"Bahrain Water Report Q4 2013" now available at Fast Market Research

From: Fast Market Research, Inc.
Published: Tue Oct 29 2013

Bahrain's water sector is gradually undergoing reform and is increasingly open to foreign direct investment. The process is tentative, with Crown Prince Salman, appointed as deputy prime minister in Q113, hopefully able to promote a conciliatory agenda and push for economic reform. The country's water infrastructure is in need of extensive expansion and modernisation, and this is likely to remain a priority for the Bahrain authorities, as illustrated by the news that the Ministry of Public Works is forcing contractors to work round the clock to repair sewage systems.

The March 2013 elevation of the reformist-inclined Crown Prince Salman Bin Hamad al-Khalifa, to deputy prime minister, may suggest a shift in favour of the pro-reform elements within the governing apparatus. The incumbent prime minister, Salman's uncle Khalifa bin Salman, on the other hand, is seen as a bulwark of conservatism and has opposed reform historically. The move does not necessarily mean that Salman is becoming more powerful, but with his remit to promote economic and political reform, his elevation may yet represent a positive development for the political and economic framework in Bahrain.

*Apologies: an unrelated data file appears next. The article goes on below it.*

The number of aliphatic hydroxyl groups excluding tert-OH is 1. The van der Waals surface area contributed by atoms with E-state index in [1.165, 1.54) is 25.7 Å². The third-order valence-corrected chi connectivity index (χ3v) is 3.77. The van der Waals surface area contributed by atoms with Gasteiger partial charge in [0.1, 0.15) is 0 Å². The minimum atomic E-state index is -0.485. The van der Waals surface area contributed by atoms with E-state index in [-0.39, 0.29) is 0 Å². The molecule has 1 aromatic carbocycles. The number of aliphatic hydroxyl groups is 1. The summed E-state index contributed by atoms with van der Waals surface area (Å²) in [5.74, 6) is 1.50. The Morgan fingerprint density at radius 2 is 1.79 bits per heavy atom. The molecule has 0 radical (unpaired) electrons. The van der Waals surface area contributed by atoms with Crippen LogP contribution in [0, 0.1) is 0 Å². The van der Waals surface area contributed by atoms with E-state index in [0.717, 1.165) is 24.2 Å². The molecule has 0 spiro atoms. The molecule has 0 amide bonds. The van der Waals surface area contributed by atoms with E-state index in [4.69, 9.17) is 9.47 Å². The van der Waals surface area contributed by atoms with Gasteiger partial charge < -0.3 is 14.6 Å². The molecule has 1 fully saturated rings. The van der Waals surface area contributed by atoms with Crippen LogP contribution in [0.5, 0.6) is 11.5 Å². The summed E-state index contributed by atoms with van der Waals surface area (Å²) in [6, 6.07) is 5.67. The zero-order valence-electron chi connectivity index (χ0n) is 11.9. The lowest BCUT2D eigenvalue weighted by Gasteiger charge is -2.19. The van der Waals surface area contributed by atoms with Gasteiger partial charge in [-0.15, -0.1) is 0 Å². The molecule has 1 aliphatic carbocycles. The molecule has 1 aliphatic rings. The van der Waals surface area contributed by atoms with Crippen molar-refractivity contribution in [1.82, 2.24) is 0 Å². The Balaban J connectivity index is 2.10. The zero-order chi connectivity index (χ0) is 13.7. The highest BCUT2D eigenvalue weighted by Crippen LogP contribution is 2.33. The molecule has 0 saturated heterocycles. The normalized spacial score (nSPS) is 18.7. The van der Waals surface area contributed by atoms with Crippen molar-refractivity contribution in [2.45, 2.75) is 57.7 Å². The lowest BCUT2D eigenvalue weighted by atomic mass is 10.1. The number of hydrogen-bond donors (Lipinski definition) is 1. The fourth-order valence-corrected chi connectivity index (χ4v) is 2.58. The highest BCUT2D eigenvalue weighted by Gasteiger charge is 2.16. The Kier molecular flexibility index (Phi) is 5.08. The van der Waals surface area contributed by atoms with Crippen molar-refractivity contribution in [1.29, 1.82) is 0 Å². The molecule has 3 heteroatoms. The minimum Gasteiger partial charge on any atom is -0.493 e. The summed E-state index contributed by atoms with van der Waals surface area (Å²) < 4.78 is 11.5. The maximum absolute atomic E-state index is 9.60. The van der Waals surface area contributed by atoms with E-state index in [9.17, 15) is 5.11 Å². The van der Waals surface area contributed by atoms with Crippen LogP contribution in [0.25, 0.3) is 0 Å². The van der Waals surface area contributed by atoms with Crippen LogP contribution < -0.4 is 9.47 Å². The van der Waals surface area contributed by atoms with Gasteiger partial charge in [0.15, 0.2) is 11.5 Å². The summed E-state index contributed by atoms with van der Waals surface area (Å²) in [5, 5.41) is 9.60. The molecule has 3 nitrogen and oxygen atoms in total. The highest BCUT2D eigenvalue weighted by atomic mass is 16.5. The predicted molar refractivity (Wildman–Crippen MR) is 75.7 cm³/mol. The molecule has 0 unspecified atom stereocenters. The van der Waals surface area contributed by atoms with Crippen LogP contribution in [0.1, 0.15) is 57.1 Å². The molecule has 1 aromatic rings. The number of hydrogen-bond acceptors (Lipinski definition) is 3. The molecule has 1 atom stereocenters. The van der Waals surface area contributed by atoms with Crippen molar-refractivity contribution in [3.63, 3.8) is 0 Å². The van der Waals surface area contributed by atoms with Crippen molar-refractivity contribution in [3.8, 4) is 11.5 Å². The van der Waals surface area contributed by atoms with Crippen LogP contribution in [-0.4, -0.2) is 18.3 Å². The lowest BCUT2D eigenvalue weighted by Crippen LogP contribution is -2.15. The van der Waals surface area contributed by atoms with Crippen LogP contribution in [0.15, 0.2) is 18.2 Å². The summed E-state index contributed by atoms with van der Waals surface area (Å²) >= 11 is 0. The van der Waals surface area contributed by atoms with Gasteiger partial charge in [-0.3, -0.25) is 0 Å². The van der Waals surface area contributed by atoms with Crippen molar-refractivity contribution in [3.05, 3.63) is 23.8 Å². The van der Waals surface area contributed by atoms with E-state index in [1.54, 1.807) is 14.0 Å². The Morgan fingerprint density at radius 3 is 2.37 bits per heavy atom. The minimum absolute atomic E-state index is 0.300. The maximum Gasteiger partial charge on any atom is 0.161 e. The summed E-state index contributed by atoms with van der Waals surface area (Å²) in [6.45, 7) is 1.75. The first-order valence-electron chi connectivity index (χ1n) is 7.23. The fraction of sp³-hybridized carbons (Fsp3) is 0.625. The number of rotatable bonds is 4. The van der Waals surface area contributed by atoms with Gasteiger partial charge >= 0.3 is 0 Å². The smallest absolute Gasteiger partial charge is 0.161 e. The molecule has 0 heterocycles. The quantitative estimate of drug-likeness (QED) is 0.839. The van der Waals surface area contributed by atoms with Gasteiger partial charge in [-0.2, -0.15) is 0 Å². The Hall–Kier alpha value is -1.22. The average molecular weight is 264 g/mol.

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This could serve to drive the privatisation of the water sector, which has been on the agenda in Bahrain for several years. This privatisation takes place in the context of an improvement of the overall investment climate in Bahrain, with domestic economic conditions gradually showing signs of improvement after little growth in the last two years.

The water industry in Bahrain is overseen by the Electricity and Water Authority (EWA), established to unify the power and water sector. A key area for development will be expansion of water production through desalination. The majority of water is currently provided by the Hidd IWPP (independent water and power project) and facilities will need to be expanded to meet demand moving forward. With water extraction expected to increase throughout our forecast period to 2017 and mains water consumption also expected to increase, Bahrain will need to take steps to ensure it can keep up with rising demand.

Recent key developments include:

* In June 2013 EWA launched 'Towards Sustainable Development' at the 4th Energy and Water Conservation Expo & Forum focusing on promoting energy and water conservation in Bahrain.
* In early 2013 a major project to increase potable water came online, with over 45km of pipeline inaugurated at the Hidd Potable Water Forwarding Station with three new pumping stations built and 15 existing stations upgraded, increasing potable water capacity.

Key forecasts include:

* Our forecast for total mains water consumption in 2013 is 151.5mn cubic metres.
* Total water extraction is forecast to reach 206.9mn cubic metres in 2013.
* Water losses are expected to continue to increase, reaching 55.4mn cubic metres in 2013.

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